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bob & carol & ted & alice dvd Italian Import

Price: £15.66
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bob & carol & ted & alice dvd Italian Import + Natalie Wood Collection [DVD]
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Product details

  • Subtitles: Danish, English, Italian, Dutch, Portuguese, Spanish, German
  • Dubbed: Cantonese Chinese, French, Italian, Spanish, German
  • Aspect Ratio: 16:9
  • Number of discs: 1
  • Average Customer Review: 4.7 out of 5 stars  See all reviews (3 customer reviews)
  • ASIN: B0041KXY76
  • Amazon Bestsellers Rank: 365,636 in DVD & Blu-ray (See Top 100 in DVD & Blu-ray)

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Customer Reviews

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Most Helpful Customer Reviews

4 of 4 people found the following review helpful By Knightology on 18 Feb 2012
Format: DVD
Absolutely wonderful snapshot of the mores and values of the late sixties. Laugh and cringe in equal don't get acting or writing like this anymore - Can't recommend it enough.
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4 of 6 people found the following review helpful By Antonio Casanova on 29 Oct 2010
Format: DVD
Great movie. Sensitive. Crazy. How the hell I spent so many years without knowing the existence of this picture?
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0 of 1 people found the following review helpful By SuperPlagiarizer on 13 Oct 2013
Format: DVD
Watching Dyan Cannon and Natalie Wood morph I'm looking to let a burden go not take one on. There's too much plot and emoting that get in the way of the aesthetics. That's what I think.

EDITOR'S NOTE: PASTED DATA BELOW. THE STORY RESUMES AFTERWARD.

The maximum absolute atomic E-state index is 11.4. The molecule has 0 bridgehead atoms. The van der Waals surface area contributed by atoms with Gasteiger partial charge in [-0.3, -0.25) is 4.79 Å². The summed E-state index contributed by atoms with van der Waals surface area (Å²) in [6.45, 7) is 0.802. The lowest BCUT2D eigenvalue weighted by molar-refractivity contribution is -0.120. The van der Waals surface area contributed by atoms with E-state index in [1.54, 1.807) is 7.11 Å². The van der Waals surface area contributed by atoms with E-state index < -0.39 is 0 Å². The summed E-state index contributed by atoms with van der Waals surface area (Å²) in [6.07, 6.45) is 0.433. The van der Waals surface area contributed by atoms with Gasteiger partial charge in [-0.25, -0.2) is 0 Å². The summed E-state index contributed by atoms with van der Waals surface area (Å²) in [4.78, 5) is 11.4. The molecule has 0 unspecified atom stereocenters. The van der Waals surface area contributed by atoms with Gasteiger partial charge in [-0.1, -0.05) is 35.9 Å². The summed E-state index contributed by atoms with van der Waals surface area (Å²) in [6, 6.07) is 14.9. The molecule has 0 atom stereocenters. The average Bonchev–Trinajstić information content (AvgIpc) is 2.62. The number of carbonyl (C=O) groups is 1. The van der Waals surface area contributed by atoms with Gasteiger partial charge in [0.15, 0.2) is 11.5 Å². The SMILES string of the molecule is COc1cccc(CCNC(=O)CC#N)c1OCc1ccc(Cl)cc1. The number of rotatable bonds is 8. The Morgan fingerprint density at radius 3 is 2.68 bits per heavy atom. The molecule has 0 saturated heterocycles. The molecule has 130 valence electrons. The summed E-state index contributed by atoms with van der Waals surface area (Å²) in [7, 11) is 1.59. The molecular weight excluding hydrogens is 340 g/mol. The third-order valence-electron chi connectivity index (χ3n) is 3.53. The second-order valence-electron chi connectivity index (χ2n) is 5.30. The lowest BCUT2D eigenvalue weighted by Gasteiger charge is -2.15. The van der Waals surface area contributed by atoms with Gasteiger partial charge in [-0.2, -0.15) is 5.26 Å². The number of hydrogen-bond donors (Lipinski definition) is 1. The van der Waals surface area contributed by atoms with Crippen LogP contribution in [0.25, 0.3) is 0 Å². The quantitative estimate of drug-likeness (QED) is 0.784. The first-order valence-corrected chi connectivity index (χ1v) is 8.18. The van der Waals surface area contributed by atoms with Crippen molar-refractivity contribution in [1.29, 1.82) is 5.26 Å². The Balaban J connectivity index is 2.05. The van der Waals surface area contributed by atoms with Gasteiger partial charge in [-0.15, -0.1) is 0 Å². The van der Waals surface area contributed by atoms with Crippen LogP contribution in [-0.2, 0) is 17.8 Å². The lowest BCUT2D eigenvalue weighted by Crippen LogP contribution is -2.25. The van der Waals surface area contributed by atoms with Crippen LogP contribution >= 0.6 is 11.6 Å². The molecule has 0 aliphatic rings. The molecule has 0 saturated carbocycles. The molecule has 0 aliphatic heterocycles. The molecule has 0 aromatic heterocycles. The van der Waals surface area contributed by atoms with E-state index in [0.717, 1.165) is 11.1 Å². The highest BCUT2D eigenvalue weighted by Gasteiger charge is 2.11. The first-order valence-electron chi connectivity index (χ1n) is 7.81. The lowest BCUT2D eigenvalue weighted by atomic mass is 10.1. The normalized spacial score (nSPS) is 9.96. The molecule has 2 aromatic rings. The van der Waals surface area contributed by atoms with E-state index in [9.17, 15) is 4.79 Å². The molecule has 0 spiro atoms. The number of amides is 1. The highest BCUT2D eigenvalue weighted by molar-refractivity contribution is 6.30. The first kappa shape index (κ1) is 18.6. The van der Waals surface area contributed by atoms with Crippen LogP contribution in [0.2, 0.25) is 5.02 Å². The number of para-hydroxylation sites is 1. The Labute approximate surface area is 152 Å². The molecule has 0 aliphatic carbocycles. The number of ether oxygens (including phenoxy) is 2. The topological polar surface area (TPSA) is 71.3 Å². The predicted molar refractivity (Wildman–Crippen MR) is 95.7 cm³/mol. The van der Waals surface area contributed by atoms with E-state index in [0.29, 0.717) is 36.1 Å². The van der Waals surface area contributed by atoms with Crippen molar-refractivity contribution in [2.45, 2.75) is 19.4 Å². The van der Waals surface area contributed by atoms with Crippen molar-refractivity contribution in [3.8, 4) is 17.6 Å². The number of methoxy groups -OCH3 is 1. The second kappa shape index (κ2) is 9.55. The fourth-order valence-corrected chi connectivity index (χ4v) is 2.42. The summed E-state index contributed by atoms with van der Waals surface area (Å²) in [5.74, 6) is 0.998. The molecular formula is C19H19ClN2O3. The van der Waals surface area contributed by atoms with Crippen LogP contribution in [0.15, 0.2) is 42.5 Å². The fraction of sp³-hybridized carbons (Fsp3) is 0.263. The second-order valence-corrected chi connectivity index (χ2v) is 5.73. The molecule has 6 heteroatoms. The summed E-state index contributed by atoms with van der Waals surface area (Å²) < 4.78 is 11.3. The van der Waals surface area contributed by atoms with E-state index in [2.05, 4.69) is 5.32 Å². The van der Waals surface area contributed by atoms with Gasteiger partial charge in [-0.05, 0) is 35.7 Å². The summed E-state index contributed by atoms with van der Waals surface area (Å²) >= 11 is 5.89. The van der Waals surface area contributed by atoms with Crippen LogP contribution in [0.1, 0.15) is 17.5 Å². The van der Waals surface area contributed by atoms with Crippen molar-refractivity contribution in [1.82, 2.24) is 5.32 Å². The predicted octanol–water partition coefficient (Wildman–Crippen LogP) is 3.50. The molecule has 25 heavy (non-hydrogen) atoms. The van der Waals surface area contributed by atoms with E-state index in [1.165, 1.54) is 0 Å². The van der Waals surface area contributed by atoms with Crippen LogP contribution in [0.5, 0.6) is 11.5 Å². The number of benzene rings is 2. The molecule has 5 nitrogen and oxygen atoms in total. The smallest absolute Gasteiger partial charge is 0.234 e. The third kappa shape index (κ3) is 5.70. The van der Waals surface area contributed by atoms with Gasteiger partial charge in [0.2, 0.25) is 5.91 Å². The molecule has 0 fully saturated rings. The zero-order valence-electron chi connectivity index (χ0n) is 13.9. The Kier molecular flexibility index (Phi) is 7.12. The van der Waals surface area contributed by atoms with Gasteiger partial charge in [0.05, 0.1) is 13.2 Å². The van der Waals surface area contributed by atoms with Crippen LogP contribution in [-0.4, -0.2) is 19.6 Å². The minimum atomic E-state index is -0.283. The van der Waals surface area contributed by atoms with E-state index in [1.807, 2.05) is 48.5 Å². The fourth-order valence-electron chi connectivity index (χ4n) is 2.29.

- That's a cop out. Tell me how you feel.

-- What I feel?

- Yes.... Let it all hang out... ... Do you think they're pretty.... How do they make you feel.

-- Inarticulate.

- Is that how you feel?

-- Isn't the beauty of California that one doesn't have to have feelings?

- That's "heavy." What about Their feelings?

-- What about my feelings - I have to watch them "find themselves."

- How does that make you feel?

-- I think I'm going to be sick.

- If that's how you feel just let it all out...
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Most Helpful Customer Reviews on (beta) 48 reviews
24 of 28 people found the following review helpful
Not just a camp send-up!!!!!! 20 Oct 1999
By A Customer - Published on
I see I'm going to have to stand up for this film!
This is an
incredibly insightful look at the sexual revolution, filmed even as
the changes happening in our society were still developing!!!
couples struggle with the concept of fulfillment. Treating their each
and every desire for temporal pleasure as an entitlement, they come
face to face with their personal limits, and the dehumanizing aspects
of hedonism.
The end is more evocotive then Leonard Maltin ... would
have you believe.
All of them have woken up (in the evening) to
their collective morning after. They are in the elevator coming down
from their "trip." They are shellshocked. The music